name of the liquor made from it is pulque, and the establishment where it is distilled is called a pulqueria.
Other species of Agave, which have narrower and less fleshy leaves, furnish neither food nor drink, but valuable fibers. Of these the most celebrated is the Sisal hemp (Agave sisalana), a tropical plant of which the home is in Southern Mexico. It furnishes a fiber similar to the Manila hemp, and of equal value. This plant will grow in Florida, and many years ago Dr. Perrine obtained a grant from the American Government to establish a plantation of it. He was in the full tide of successful experiment when the Seminole War broke out, and his plantation was destroyed by the Indians, from which he with his family made an almost miraculous escape.
Another less known but scarcely less valuable plant belonging to the same genus, is the "lechuguilla" (Agave heteracantha) of Chihuahua and the surrounding country. Of this the leaves are from a foot to eighteen inches in length, and grow in a tuft like those of the century-plant. Though separated with some difficulty from the parenchyma in which they are enveloped, the fibers that traverse the leaves are numerous and very strong and are largely used by the Mexicans for the manufacture of ropes, sacking, etc. When the proper machinery shall be invented for treating the plant, it is probable that this fiber will become an important article of commerce.
Though less valuable, the fibers contained in the leaves of the large species of yucca (Yucca baccata), which abounds in the same region with the lechuguilla, are, to some extent, utilized in the same way.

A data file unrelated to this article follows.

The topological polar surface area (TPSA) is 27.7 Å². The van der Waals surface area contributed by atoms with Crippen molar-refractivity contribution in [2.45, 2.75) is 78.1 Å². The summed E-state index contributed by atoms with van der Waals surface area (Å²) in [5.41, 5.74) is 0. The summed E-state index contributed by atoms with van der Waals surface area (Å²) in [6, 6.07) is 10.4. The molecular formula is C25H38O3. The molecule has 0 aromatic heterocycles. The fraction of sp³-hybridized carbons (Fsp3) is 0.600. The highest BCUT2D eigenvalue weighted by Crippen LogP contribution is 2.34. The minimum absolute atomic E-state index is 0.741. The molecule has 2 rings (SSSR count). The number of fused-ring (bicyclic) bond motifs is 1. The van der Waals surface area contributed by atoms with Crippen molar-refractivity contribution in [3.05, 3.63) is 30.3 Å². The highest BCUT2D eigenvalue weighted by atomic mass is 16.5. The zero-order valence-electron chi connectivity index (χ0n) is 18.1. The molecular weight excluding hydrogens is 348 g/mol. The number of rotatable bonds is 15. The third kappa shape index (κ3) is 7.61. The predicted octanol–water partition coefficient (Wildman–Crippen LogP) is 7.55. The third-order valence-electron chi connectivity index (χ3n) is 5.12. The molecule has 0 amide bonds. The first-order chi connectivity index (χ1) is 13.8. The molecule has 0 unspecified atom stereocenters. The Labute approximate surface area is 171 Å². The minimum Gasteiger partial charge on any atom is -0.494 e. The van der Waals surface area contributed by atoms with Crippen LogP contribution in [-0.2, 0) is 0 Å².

Among the fiber-plants used by the Indians I should mention one lichen (Evernia sarmentosa) which, though of little importance, is interesting as the only plant of this group, so far as I know, serving any useful purpose among the Indians. In certain localities among the mountains of Oregon the fir-forests are draped with the gray fiber of the Evernia, which there has much the aspect of the Spanish moss as it hangs from the live-oaks in our Southern States. In a few instances I have seen this fiber utilized by the Indian women, who twist it into rolls as large as the little finger, and then sew these together to make a kind of jacket similar to that which they much more frequently form of strips of rabbit-skin. These garments are not handsome, but are thick and warm, and do much to protect the wearers from the severity of the winter in the Northwest.
The Sotol (Dasylirion Texanum). In Southwestern Texas and in Chihuahua one of the most common and striking plants is the sotol, as it is called by the Mexicans. In its general habit it resembles the yuccas. Usually the trunk is very short, scarcely rising above the ground, and from its summit radiate a large number of linear leaves, which are about three feet in length by two inches wide at the base, tapering to a fine and flexible point. The sides are armed with strong recurved hooks, which make it very unpleasant to handle, and even to